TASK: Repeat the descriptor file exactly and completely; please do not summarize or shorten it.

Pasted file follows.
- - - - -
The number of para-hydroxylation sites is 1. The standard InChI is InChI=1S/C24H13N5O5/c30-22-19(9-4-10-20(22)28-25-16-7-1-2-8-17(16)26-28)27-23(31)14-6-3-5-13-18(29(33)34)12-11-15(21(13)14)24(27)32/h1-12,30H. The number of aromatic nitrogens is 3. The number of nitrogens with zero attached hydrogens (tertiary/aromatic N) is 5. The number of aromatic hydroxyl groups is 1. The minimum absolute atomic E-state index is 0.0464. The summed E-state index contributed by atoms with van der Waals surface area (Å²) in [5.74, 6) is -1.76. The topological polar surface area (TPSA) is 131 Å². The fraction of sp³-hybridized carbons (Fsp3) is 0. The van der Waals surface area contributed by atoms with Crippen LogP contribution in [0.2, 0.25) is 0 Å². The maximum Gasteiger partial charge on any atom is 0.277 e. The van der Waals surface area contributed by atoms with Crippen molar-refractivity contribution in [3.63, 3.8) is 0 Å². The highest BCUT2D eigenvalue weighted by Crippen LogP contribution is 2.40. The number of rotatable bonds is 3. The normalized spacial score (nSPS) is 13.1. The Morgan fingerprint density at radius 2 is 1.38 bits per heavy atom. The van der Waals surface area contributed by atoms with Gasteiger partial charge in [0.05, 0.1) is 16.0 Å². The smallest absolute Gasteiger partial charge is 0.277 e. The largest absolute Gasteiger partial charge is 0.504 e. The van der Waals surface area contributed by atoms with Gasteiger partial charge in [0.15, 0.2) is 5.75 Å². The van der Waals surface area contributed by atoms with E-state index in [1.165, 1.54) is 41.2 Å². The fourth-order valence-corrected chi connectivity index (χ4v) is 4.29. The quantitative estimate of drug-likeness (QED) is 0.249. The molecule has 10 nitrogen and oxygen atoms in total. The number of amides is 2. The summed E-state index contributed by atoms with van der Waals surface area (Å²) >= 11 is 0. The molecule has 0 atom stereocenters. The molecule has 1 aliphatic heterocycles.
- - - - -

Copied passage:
The number of para-hydroxylation sites is 1. The standard InChI is InChI=1S/C24H13N5O5/c30-22-19(9-4-10-20(22)28-25-16-7-1-2-8-17(16)26-28)27-23(31)14-6-3-5-13-18(29(33)34)12-11-15(21(13)14)24(27)32/h1-12,30H. The number of aromatic nitrogens is 3. The number of nitrogens with zero attached hydrogens (tertiary/aromatic N) is 5. The number of aromatic hydroxyl groups is 1. The minimum absolute atomic E-state index is 0.0464. The summed E-state index contributed by atoms with van der Waals surface area (Å²) in [5.74, 6) is -1.76. The topological polar surface area (TPSA) is 131 Å². The fraction of sp³-hybridized carbons (Fsp3) is 0. The van der Waals surface area contributed by atoms with Crippen LogP contribution in [0.2, 0.25) is 0 Å². The maximum Gasteiger partial charge on any atom is 0.277 e. The van der Waals surface area contributed by atoms with Crippen molar-refractivity contribution in [3.63, 3.8) is 0 Å². The highest BCUT2D eigenvalue weighted by Crippen LogP contribution is 2.40. The number of rotatable bonds is 3. The normalized spacial score (nSPS) is 13.1. The Morgan fingerprint density at radius 2 is 1.38 bits per heavy atom. The van der Waals surface area contributed by atoms with Gasteiger partial charge in [0.05, 0.1) is 16.0 Å². The smallest absolute Gasteiger partial charge is 0.277 e. The largest absolute Gasteiger partial charge is 0.504 e. The van der Waals surface area contributed by atoms with Gasteiger partial charge in [0.15, 0.2) is 5.75 Å². The van der Waals surface area contributed by atoms with E-state index in [1.165, 1.54) is 41.2 Å². The fourth-order valence-corrected chi connectivity index (χ4v) is 4.29. The quantitative estimate of drug-likeness (QED) is 0.249. The molecule has 10 nitrogen and oxygen atoms in total. The number of amides is 2. The summed E-state index contributed by atoms with van der Waals surface area (Å²) >= 11 is 0. The molecule has 0 atom stereocenters. The molecule has 1 aliphatic heterocycles.